Through the FUTURE Act, HBCUs will receive $85 million per year – about $1 million per school. American Indian Tribally Controlled Colleges and Universities will receive $30 million annually, while Hispanic-serving institutions will get $100 million per year.
Also, predominately Black institutions will continue to reap an annual payment of $15 million, and Alaska Native and Native Hawaiian-serving institutions will receive $15 million each year. Asian American and Native American Pacific Islander-serving institutions and Native American-serving nontribal institutions each will continue to receive $5 million annually.
“HBCUs and MSIs provide pathways of opportunities for millions of Americans who come from low-income families. As a two-time graduate of North Carolina A&T State University, and a retired professor of 40 years at Bennett College for Women, I as well as all the pupils that I had the pleasure of teaching, are a testament to the power of these schools which mold their students into the leaders of tomorrow,” said Adams, the Chair of the House Higher Education and Labor subcommittee on Workforce Protections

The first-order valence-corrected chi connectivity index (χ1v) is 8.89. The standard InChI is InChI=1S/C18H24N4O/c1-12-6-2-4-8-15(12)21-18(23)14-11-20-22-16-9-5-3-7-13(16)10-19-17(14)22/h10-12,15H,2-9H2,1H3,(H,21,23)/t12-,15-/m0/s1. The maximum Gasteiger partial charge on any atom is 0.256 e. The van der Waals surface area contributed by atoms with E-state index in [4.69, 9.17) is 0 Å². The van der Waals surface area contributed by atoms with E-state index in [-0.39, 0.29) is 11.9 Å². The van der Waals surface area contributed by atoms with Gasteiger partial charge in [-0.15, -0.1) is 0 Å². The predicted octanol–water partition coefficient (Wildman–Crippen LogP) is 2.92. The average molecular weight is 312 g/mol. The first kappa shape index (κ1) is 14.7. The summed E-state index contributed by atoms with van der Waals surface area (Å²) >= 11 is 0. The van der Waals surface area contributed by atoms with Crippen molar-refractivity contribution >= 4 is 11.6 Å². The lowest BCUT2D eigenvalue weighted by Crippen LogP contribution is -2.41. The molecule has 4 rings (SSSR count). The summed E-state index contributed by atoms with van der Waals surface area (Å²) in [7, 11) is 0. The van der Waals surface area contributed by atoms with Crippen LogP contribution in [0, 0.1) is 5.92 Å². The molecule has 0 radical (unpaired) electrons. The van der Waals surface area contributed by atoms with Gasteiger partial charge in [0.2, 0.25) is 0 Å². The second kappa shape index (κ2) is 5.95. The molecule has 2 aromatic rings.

“This agreement will secure $255 million a year for these institutions to serve over eight million students of color, preparing them for careers in our STEM professions,” Adams stated.
The legislation also reduces FAFSA by 22 questions and allows the Internal Revenue Service to directly share applicants’ tax information with the U.S. Department of Education.
“The simplification in the provision was to get information from the IRS to make the applications more accurate,” Scott stated. “If you can get the necessary information from the IRS, there would be more accuracy.”
Meanwhile, Jackson-Lee addressed the impeachment vote against Trump.
“Abuse of power and obstruction of Congress,” she said of the two articles of impeachment that the House Judiciary Committee voted in favor of on Friday, December 13.
“What the president was essentially caught doing was attempting to interfere in the 2020 election. So, in terms of the significance of this for our community, the idea that the president would cheat on the election and attempt to get himself re-elected, I think, would change our lives for generations,” Jackson-Lee stated.